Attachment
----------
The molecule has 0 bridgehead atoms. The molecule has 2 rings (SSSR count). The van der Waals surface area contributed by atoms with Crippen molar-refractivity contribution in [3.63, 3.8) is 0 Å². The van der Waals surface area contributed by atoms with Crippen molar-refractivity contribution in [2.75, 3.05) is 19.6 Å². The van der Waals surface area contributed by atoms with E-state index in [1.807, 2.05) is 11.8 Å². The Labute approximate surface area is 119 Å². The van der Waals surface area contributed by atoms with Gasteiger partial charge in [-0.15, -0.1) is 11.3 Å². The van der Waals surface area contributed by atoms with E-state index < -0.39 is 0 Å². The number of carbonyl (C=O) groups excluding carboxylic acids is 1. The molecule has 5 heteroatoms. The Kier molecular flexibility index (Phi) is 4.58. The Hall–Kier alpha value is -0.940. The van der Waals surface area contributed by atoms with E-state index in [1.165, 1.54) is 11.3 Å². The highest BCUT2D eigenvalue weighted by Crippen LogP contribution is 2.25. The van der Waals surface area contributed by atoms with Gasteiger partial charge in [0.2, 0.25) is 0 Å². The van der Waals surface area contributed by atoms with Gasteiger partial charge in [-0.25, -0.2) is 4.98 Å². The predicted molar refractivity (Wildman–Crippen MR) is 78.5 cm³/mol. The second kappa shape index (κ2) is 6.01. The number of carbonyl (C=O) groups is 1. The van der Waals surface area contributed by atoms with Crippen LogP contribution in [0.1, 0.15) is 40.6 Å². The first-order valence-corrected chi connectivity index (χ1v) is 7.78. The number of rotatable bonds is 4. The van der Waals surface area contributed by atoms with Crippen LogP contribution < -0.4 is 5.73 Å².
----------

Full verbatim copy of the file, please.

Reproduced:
The molecule has 0 bridgehead atoms. The molecule has 2 rings (SSSR count). The van der Waals surface area contributed by atoms with Crippen molar-refractivity contribution in [3.63, 3.8) is 0 Å². The van der Waals surface area contributed by atoms with Crippen molar-refractivity contribution in [2.75, 3.05) is 19.6 Å². The van der Waals surface area contributed by atoms with E-state index in [1.807, 2.05) is 11.8 Å². The Labute approximate surface area is 119 Å². The van der Waals surface area contributed by atoms with Gasteiger partial charge in [-0.15, -0.1) is 11.3 Å². The van der Waals surface area contributed by atoms with E-state index < -0.39 is 0 Å². The number of carbonyl (C=O) groups excluding carboxylic acids is 1. The molecule has 5 heteroatoms. The Kier molecular flexibility index (Phi) is 4.58. The Hall–Kier alpha value is -0.940. The van der Waals surface area contributed by atoms with E-state index in [1.165, 1.54) is 11.3 Å². The highest BCUT2D eigenvalue weighted by Crippen LogP contribution is 2.25. The van der Waals surface area contributed by atoms with Gasteiger partial charge in [0.2, 0.25) is 0 Å². The van der Waals surface area contributed by atoms with Gasteiger partial charge in [-0.25, -0.2) is 4.98 Å². The predicted molar refractivity (Wildman–Crippen MR) is 78.5 cm³/mol. The second kappa shape index (κ2) is 6.01. The number of carbonyl (C=O) groups is 1. The van der Waals surface area contributed by atoms with Crippen LogP contribution in [0.1, 0.15) is 40.6 Å². The first-order valence-corrected chi connectivity index (χ1v) is 7.78. The number of rotatable bonds is 4. The van der Waals surface area contributed by atoms with Crippen LogP contribution < -0.4 is 5.73 Å².